terms in office between 2009 and 2017. The aim is to advance our understanding
of Obama’s style, influence and impact by interrogating the nature and contours
of US engagement throughout the region, and the footprint he leaves behind.
Moreover, it is to inform upon the endurance of, and prospects for, the legacies
Obama leaves in a region increasingly reimaged in Washington as the
Indo-Pacific. Contributors to the volume examine these questions in early 2019,
at around the halfway point of the 2017–2021 Presidency of Donald Trump, as his
administration opens a new and potentially divergent chapter of American
internationalism. The volume uniquely explores the contours and dimensions of US
relations and interactions with key Indo-Pacific states including China, India,
Japan, North Korea and Australia; multilateral institutions and organisations
such the East Asia Summit and ASEAN; and salient issue areas such as regional
security, politics and diplomacy, and the economy. It does so with contributions
from high-profile scholars and policy practitioners, including Michael
Mastanduno, Bruce Cumings, Maryanne Kelton, Robert Sutter and Sumit Ganguly. The
volume will be of interest to students and scholars of the international
relations of Asia and the Pacific, broadly defined; US foreign policy and global
engagement; the record and legacies of former President Barack Obama; and the
foreign policies of the administration of President Donald Trump.
rewards inherent in such an approach.
While American abandonment of multilateralism may allow striking favourable new bilateral deals in the region – China, North Korea and Japan seem to be high on the list – the riskiness of the approach poses potentially catastrophic risk for Asia as a whole, if not the world. Win or lose, it risks changing for the worse the perceived character of the United States in the eyes of its allies and confirms the claims of its enemies and adversaries that America is a predatory force. This approach – coming at a time and in a region which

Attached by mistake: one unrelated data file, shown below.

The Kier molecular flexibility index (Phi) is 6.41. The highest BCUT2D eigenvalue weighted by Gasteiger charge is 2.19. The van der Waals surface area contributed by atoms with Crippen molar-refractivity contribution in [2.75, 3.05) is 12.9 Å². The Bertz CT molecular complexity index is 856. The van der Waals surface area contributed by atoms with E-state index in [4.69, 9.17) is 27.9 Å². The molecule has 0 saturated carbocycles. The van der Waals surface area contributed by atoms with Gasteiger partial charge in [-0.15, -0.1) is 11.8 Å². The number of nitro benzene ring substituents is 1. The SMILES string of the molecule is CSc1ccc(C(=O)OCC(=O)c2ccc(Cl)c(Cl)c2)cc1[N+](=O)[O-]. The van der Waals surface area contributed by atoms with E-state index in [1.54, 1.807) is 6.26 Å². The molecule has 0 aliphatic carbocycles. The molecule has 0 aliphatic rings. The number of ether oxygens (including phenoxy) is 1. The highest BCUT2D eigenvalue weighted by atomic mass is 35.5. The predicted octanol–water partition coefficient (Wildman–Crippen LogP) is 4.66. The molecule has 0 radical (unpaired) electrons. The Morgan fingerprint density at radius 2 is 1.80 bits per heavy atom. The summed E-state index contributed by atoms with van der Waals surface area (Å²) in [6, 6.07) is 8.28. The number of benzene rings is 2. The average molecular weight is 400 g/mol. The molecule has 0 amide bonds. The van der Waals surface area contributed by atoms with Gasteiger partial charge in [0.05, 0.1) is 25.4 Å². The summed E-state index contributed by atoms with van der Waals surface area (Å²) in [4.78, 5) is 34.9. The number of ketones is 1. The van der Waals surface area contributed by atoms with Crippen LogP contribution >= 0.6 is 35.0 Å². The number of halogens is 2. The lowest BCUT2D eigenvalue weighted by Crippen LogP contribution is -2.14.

the Obama administration. A US–Japan joint statement from 2014 stated that ‘the two countries view the East Asia Summit as the premier political and security forum in the region’. 7 A joint statement from the United States and India in 2015 went further, asserting that ‘we commit to strengthening the East Asia Summit … to promote regional dialogue on key political and security issues, and to work harder to strengthen it’. 8
The Obama administration’s interest and subsequent commitment to the EAS and the ADMM+ process went beyond simply joining and showing up. The
interactions with US power and influence experienced by China, the Philippines and Australia, to name just three – including at various points throughout their own histories – make single, uniform designations such as empire or hegemony analytically problematic. With its devastating defeat and occupation by the United States in 1945 and the subsequent rewriting of its constitution by American officials, for example, Japan has been more exposed to violently imperialistic dimensions of American military and political power than almost anywhere else. Yet Japan formally retained